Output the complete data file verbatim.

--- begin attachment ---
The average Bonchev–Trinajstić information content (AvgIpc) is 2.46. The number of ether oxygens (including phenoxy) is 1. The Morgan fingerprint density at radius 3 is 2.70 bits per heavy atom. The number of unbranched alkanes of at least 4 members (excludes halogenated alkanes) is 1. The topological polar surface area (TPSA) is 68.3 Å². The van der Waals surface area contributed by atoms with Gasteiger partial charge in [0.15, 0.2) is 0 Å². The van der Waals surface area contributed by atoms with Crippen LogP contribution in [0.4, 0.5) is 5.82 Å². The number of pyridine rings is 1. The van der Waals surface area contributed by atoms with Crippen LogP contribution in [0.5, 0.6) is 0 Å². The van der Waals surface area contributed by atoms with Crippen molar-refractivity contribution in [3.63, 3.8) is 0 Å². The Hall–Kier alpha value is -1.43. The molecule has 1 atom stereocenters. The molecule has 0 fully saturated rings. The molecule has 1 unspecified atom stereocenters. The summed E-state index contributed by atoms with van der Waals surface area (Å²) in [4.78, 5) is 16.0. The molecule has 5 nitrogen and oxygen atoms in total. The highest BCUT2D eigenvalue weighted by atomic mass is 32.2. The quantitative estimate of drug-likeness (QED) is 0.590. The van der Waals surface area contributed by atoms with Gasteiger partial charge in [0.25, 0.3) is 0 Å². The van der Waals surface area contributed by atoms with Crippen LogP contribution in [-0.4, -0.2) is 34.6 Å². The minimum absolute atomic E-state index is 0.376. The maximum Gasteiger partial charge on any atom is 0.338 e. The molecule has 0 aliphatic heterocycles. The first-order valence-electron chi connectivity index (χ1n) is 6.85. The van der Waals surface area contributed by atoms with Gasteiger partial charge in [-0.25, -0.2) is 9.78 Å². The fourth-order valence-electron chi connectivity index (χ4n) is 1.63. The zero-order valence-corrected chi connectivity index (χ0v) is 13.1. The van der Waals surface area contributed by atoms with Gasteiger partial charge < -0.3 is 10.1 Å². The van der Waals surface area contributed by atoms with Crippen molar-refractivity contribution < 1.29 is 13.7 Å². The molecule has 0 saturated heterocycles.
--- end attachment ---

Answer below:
The average Bonchev–Trinajstić information content (AvgIpc) is 2.46. The number of ether oxygens (including phenoxy) is 1. The Morgan fingerprint density at radius 3 is 2.70 bits per heavy atom. The number of unbranched alkanes of at least 4 members (excludes halogenated alkanes) is 1. The topological polar surface area (TPSA) is 68.3 Å². The van der Waals surface area contributed by atoms with Gasteiger partial charge in [0.15, 0.2) is 0 Å². The van der Waals surface area contributed by atoms with Crippen LogP contribution in [0.4, 0.5) is 5.82 Å². The number of pyridine rings is 1. The van der Waals surface area contributed by atoms with Crippen LogP contribution in [0.5, 0.6) is 0 Å². The van der Waals surface area contributed by atoms with Crippen molar-refractivity contribution in [3.63, 3.8) is 0 Å². The Hall–Kier alpha value is -1.43. The molecule has 1 atom stereocenters. The molecule has 0 fully saturated rings. The molecule has 1 unspecified atom stereocenters. The summed E-state index contributed by atoms with van der Waals surface area (Å²) in [4.78, 5) is 16.0. The molecule has 5 nitrogen and oxygen atoms in total. The highest BCUT2D eigenvalue weighted by atomic mass is 32.2. The quantitative estimate of drug-likeness (QED) is 0.590. The van der Waals surface area contributed by atoms with Gasteiger partial charge in [0.25, 0.3) is 0 Å². The van der Waals surface area contributed by atoms with Crippen LogP contribution in [-0.4, -0.2) is 34.6 Å². The minimum absolute atomic E-state index is 0.376. The maximum Gasteiger partial charge on any atom is 0.338 e. The molecule has 0 aliphatic heterocycles. The first-order valence-electron chi connectivity index (χ1n) is 6.85. The van der Waals surface area contributed by atoms with Gasteiger partial charge in [-0.25, -0.2) is 9.78 Å². The fourth-order valence-electron chi connectivity index (χ4n) is 1.63. The zero-order valence-corrected chi connectivity index (χ0v) is 13.1. The van der Waals surface area contributed by atoms with Gasteiger partial charge < -0.3 is 10.1 Å². The van der Waals surface area contributed by atoms with Crippen molar-refractivity contribution < 1.29 is 13.7 Å². The molecule has 0 saturated heterocycles.